That's the only motivation--
Justice Roberts: --Here it's not simply the fact that--
Unknown Speaker: --and it's a perfectly legitimate motivation.
Justice Roberts: --Here it's not simply the fact that the value coincides, that the risk is the same.
The reason the value coincides, the risk is the same, is because Cottage and its trading partners went through an elaborate transaction--
Unknown Speaker: Yeah, but you say that doesn't matter.
If they just picked it out of the air and it just happened to come out this way it would be the same thing.
Justice Roberts: --It could happen to have the same risk, but we wouldn't say they are not therefore materially different.
Unknown Speaker: I think you're really making a subjective test argument.
Justice Roberts: It depends on the nature of the transaction.
Unknown Speaker: Of the market, you say, which--
Justice Roberts: And of the market.
Unknown Speaker: --Let's go to your sinking... your sinking fund bonds again where, where they are selected randomly which ones will be paid off over the 10-year period.
And let's assume I call up a friend of mine, I say you know, I'm feeling lucky this week.
I have these sinking fund bonds, what do you say I swap mine for yours, because I'm really feeling lucky.
Now, is that... does that trigger recognition of loss or gain?
Justice Roberts: No.
No, the tax--
Unknown Speaker: Why not?
Justice Roberts: --law doesn't look at idiosyncracies in particular taxpayers.
If one of these parties said--
Unknown Speaker: Oh, it has to rise to the level of being a market?
Suppose I called it a market, a market in sinking fund bonds, you know.
I'll trade you the numbers I have for the numbers you have.
Justice Roberts: --It would be no different than if one of these trading partners decided it was only going to swap loans that happen to have red folders and not green ones.
They said just give me the red ones and not the green ones.
That type of idiosyncracy would not be taken into account in the tax law.
But we do need to look at the nature of the market to decide what are material differences.
There is no way to say as an abstract matter, as the court of appeals in the Centennial case did, that we know that the borrowers and collateral make a difference.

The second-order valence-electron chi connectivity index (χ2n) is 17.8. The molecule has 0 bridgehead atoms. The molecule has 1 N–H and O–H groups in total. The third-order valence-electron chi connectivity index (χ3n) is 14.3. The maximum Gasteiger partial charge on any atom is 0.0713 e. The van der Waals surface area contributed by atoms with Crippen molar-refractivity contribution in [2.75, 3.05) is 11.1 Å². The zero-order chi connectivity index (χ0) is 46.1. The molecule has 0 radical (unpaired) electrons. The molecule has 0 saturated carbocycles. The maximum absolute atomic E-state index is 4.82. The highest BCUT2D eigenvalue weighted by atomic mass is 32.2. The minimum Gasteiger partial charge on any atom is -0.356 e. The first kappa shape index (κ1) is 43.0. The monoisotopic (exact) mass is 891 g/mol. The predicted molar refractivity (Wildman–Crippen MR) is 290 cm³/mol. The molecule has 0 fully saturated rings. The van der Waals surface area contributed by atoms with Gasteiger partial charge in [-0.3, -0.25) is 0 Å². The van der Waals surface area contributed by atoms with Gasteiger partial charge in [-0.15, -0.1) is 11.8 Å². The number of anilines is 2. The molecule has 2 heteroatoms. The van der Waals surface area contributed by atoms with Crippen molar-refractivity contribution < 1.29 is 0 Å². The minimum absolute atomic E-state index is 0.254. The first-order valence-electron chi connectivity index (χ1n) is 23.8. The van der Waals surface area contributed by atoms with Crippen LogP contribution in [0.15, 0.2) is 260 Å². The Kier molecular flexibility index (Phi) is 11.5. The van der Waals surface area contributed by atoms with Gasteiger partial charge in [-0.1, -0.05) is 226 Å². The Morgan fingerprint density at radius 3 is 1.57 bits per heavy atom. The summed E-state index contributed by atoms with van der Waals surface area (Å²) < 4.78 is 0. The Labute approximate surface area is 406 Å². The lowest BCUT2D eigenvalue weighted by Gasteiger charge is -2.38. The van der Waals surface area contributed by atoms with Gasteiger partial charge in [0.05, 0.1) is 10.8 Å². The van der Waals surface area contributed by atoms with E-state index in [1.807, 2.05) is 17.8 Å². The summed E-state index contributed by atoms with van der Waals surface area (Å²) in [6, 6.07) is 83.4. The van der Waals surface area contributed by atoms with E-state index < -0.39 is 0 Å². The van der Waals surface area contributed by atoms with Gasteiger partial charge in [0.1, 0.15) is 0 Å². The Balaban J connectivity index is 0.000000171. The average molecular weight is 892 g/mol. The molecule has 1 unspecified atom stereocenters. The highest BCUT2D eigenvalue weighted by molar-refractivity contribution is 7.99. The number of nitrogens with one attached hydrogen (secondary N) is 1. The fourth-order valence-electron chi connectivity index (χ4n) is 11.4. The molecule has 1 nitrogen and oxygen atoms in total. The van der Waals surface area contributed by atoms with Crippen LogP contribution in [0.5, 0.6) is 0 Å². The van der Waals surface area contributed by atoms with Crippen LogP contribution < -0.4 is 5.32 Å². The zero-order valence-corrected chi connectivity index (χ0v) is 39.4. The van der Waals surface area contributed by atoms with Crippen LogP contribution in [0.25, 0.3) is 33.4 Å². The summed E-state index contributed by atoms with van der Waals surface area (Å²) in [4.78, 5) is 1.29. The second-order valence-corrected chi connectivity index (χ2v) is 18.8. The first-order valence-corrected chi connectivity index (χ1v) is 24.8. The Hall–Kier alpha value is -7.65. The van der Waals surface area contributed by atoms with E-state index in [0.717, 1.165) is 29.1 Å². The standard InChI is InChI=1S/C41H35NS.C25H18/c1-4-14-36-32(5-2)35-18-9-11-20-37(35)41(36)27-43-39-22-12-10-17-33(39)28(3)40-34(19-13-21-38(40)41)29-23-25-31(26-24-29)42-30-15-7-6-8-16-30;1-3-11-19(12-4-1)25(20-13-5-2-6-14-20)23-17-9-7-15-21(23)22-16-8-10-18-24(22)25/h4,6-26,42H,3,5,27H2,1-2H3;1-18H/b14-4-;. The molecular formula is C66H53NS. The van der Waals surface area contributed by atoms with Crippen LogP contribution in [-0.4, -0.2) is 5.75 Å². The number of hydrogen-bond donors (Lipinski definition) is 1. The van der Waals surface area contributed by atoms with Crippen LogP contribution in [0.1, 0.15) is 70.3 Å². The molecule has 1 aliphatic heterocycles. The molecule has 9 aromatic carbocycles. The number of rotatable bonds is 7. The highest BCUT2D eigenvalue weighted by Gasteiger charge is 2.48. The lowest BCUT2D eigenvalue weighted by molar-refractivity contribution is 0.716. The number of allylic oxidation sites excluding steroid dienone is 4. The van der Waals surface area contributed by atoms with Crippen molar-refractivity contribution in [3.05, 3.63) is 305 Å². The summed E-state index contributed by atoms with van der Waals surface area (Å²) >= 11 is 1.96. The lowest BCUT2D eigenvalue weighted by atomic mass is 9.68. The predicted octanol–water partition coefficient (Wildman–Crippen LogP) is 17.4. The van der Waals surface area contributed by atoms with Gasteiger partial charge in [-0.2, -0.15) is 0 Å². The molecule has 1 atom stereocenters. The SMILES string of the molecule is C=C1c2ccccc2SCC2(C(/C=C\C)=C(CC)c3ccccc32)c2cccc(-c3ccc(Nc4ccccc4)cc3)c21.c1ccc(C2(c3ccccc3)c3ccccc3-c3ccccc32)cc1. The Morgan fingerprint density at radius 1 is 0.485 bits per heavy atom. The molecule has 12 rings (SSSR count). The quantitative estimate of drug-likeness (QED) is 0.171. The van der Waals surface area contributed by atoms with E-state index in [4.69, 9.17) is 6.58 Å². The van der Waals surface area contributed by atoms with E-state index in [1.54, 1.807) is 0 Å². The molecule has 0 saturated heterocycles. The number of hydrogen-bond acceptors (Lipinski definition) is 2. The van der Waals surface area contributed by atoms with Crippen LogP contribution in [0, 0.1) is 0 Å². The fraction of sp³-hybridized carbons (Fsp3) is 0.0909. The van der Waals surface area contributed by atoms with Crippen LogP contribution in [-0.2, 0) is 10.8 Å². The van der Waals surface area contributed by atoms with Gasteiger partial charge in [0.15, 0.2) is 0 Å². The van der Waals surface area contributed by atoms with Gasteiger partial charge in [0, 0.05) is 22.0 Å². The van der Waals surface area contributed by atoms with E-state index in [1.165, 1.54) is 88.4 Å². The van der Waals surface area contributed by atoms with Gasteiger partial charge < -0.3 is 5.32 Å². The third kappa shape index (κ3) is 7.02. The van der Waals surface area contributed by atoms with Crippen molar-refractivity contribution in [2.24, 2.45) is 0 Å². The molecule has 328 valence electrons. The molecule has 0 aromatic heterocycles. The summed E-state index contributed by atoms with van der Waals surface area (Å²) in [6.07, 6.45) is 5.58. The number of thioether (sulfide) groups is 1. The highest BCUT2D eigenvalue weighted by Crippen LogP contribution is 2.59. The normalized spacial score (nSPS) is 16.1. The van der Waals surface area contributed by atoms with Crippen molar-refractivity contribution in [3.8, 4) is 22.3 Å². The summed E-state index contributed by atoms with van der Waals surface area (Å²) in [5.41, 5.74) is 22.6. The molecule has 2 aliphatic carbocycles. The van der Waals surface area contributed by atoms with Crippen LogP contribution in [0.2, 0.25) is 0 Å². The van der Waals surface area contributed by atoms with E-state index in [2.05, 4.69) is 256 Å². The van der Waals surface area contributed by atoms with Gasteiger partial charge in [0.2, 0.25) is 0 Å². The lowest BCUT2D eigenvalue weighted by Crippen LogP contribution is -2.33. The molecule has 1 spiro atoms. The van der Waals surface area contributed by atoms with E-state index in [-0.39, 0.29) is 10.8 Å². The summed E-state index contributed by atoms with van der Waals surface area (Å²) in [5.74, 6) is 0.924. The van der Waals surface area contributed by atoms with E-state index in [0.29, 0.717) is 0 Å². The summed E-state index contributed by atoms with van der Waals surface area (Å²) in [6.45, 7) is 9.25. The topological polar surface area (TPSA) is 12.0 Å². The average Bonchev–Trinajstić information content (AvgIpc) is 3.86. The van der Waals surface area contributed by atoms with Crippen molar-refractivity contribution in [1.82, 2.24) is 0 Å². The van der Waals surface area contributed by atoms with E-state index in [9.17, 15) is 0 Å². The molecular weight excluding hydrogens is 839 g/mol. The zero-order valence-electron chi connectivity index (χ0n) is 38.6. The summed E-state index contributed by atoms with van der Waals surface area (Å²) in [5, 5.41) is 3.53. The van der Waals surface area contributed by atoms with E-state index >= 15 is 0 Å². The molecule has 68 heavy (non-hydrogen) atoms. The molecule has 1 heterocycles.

Unknown Speaker: But this is a material difference for that market.
Suppose there are 10 people that do this?
I open a trading post, you know, for people who want to gamble with these bonds.
You trade the numbers I have for the numbers you have, we'll see whose gets called sooner or later.
That's the only, the only thing that we're trading them for.
And you say that does not create a market?
Justice Roberts: No, it wouldn't.
Unknown Speaker: I don't understand why.
Justice Roberts: Not a rational, economic--
Unknown Speaker: Well, let me give you another.
Supposing in this very case you had the same economic analysis, but in addition to the tax motivation one of the traders said we'd like to concentrate more of our loans in urban areas, and the other one said we want to move into rural areas, just as a matter of policy.
So they selected rural versus urban, but came up with the same economic analysis you have in this case.
Is that... would you realize a loss or not then?
Justice Roberts: --Well, that of course is the argument that Fannie Mae raises in the Centennial case where it's filed in an amicus brief.
It would be the same analysis in that case, because the differences in the location alone did not have any effect on the market or on the value.
Unknown Speaker: And that would not be material difference?
Justice Roberts: The position that they're advancing is, is somewhat inherently inconsistent.
They're saying, for example, that the urban loans are going to prepay faster, or--
Unknown Speaker: No, they just want to advertise to the public we're an urban loan mortgage company or something.
It has nothing to do with their judgment of which will get paid out faster, they just liked to... or they wanted to have them all in the Northeast instead of the Southeast, or something like that.
Justice Roberts: --A factor that's extrinsic to the market like that, and that has no effect on value, I don't think is--
Unknown Speaker: But why then is that different from General Motors versus AT&T?
I don't understand.
Justice Roberts: --Well, because General Motors and AT&T are shares of stock in two very different corporations.
Unknown Speaker: Well, but these are different areas of the country, different types of property, and you've got 90 percent of twice as many loans instead of 100 percent of half as many loans... I mean, 90 percent and 10 percent.
You've got an interest in a portfolio twice as large as the one you started with, too.
Justice Roberts: We're not... we're not saying there are not differences.
There are differences.
Unknown Speaker: You just say they're not material.
Justice Roberts: They're not material differences, because they make no difference to the market or to the bank board.
The bank board--
Unknown Speaker: Well, now wait, to the market or the bank board.
Suppose the market says urban, rural, it makes no difference, we're going to value them the same.
But I, as a banker, I think that urban real estate is really going to flop.